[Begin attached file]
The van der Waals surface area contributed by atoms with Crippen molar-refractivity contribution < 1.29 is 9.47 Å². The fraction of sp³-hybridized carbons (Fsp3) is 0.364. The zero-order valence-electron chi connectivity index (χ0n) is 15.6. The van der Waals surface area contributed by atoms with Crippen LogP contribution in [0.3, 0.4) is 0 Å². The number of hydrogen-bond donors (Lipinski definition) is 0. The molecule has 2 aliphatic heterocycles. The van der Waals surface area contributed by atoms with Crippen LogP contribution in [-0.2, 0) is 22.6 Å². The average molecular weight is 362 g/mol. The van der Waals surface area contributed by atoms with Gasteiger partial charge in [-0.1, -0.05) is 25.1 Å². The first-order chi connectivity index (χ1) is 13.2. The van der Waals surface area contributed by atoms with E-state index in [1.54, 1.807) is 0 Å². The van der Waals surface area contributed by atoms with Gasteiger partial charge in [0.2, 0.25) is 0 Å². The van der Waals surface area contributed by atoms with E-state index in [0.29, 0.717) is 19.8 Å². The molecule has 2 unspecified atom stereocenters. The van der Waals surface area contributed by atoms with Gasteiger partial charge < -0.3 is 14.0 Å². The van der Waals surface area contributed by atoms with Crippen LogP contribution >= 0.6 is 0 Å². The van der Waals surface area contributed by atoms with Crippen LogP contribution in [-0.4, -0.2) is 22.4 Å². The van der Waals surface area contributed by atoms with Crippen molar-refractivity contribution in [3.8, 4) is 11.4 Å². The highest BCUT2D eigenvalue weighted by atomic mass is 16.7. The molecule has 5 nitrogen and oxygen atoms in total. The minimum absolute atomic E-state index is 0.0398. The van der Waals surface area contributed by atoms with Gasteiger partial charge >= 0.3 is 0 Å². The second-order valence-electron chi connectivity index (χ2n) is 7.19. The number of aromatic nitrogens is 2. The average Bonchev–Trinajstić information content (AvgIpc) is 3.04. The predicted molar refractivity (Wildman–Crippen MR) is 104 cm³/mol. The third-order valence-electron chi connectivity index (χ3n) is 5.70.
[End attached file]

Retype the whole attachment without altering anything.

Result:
The van der Waals surface area contributed by atoms with Crippen molar-refractivity contribution < 1.29 is 9.47 Å². The fraction of sp³-hybridized carbons (Fsp3) is 0.364. The zero-order valence-electron chi connectivity index (χ0n) is 15.6. The van der Waals surface area contributed by atoms with Crippen LogP contribution in [0.3, 0.4) is 0 Å². The number of hydrogen-bond donors (Lipinski definition) is 0. The molecule has 2 aliphatic heterocycles. The van der Waals surface area contributed by atoms with Crippen LogP contribution in [-0.2, 0) is 22.6 Å². The average molecular weight is 362 g/mol. The van der Waals surface area contributed by atoms with Gasteiger partial charge in [-0.1, -0.05) is 25.1 Å². The first-order chi connectivity index (χ1) is 13.2. The van der Waals surface area contributed by atoms with E-state index in [1.54, 1.807) is 0 Å². The van der Waals surface area contributed by atoms with Gasteiger partial charge in [0.2, 0.25) is 0 Å². The van der Waals surface area contributed by atoms with E-state index in [0.29, 0.717) is 19.8 Å². The molecule has 2 unspecified atom stereocenters. The van der Waals surface area contributed by atoms with Gasteiger partial charge < -0.3 is 14.0 Å². The van der Waals surface area contributed by atoms with Crippen LogP contribution >= 0.6 is 0 Å². The van der Waals surface area contributed by atoms with Crippen LogP contribution in [-0.4, -0.2) is 22.4 Å². The van der Waals surface area contributed by atoms with Crippen molar-refractivity contribution in [3.8, 4) is 11.4 Å². The highest BCUT2D eigenvalue weighted by atomic mass is 16.7. The molecule has 5 nitrogen and oxygen atoms in total. The minimum absolute atomic E-state index is 0.0398. The van der Waals surface area contributed by atoms with Gasteiger partial charge >= 0.3 is 0 Å². The second-order valence-electron chi connectivity index (χ2n) is 7.19. The number of aromatic nitrogens is 2. The average Bonchev–Trinajstić information content (AvgIpc) is 3.04. The predicted molar refractivity (Wildman–Crippen MR) is 104 cm³/mol. The third-order valence-electron chi connectivity index (χ3n) is 5.70.